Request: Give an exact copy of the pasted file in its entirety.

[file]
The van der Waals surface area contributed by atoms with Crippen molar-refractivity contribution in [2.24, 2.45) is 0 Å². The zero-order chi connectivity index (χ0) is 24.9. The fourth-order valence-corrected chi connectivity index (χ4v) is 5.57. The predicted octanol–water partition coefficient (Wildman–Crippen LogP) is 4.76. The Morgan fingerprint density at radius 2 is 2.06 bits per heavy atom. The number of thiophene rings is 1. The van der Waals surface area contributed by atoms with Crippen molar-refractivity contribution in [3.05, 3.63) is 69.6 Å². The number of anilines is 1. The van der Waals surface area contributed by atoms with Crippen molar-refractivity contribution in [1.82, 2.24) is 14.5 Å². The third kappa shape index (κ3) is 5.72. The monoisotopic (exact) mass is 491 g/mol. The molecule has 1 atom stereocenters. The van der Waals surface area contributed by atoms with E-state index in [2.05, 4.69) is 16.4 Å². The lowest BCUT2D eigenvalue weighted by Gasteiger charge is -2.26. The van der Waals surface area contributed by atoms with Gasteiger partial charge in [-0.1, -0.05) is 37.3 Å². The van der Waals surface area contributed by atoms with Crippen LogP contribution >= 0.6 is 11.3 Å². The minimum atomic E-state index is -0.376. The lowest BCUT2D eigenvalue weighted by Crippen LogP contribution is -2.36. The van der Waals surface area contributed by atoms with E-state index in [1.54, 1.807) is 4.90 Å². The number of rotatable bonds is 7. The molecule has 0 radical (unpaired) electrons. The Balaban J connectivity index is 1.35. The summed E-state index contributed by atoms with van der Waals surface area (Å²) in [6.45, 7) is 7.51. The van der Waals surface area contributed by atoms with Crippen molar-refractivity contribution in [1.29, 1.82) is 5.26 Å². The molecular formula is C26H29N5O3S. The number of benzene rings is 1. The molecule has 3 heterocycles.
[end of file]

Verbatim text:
The van der Waals surface area contributed by atoms with Crippen molar-refractivity contribution in [2.24, 2.45) is 0 Å². The zero-order chi connectivity index (χ0) is 24.9. The fourth-order valence-corrected chi connectivity index (χ4v) is 5.57. The predicted octanol–water partition coefficient (Wildman–Crippen LogP) is 4.76. The Morgan fingerprint density at radius 2 is 2.06 bits per heavy atom. The number of thiophene rings is 1. The van der Waals surface area contributed by atoms with Crippen molar-refractivity contribution in [3.05, 3.63) is 69.6 Å². The number of anilines is 1. The van der Waals surface area contributed by atoms with Crippen molar-refractivity contribution in [1.82, 2.24) is 14.5 Å². The third kappa shape index (κ3) is 5.72. The monoisotopic (exact) mass is 491 g/mol. The molecule has 1 atom stereocenters. The van der Waals surface area contributed by atoms with E-state index in [2.05, 4.69) is 16.4 Å². The lowest BCUT2D eigenvalue weighted by Gasteiger charge is -2.26. The van der Waals surface area contributed by atoms with Gasteiger partial charge in [-0.1, -0.05) is 37.3 Å². The van der Waals surface area contributed by atoms with Crippen LogP contribution >= 0.6 is 11.3 Å². The minimum atomic E-state index is -0.376. The lowest BCUT2D eigenvalue weighted by Crippen LogP contribution is -2.36. The van der Waals surface area contributed by atoms with E-state index in [1.54, 1.807) is 4.90 Å². The number of rotatable bonds is 7. The molecule has 0 radical (unpaired) electrons. The Balaban J connectivity index is 1.35. The summed E-state index contributed by atoms with van der Waals surface area (Å²) in [6.45, 7) is 7.51. The van der Waals surface area contributed by atoms with Crippen molar-refractivity contribution in [1.29, 1.82) is 5.26 Å². The molecular formula is C26H29N5O3S. The number of benzene rings is 1. The molecule has 3 heterocycles.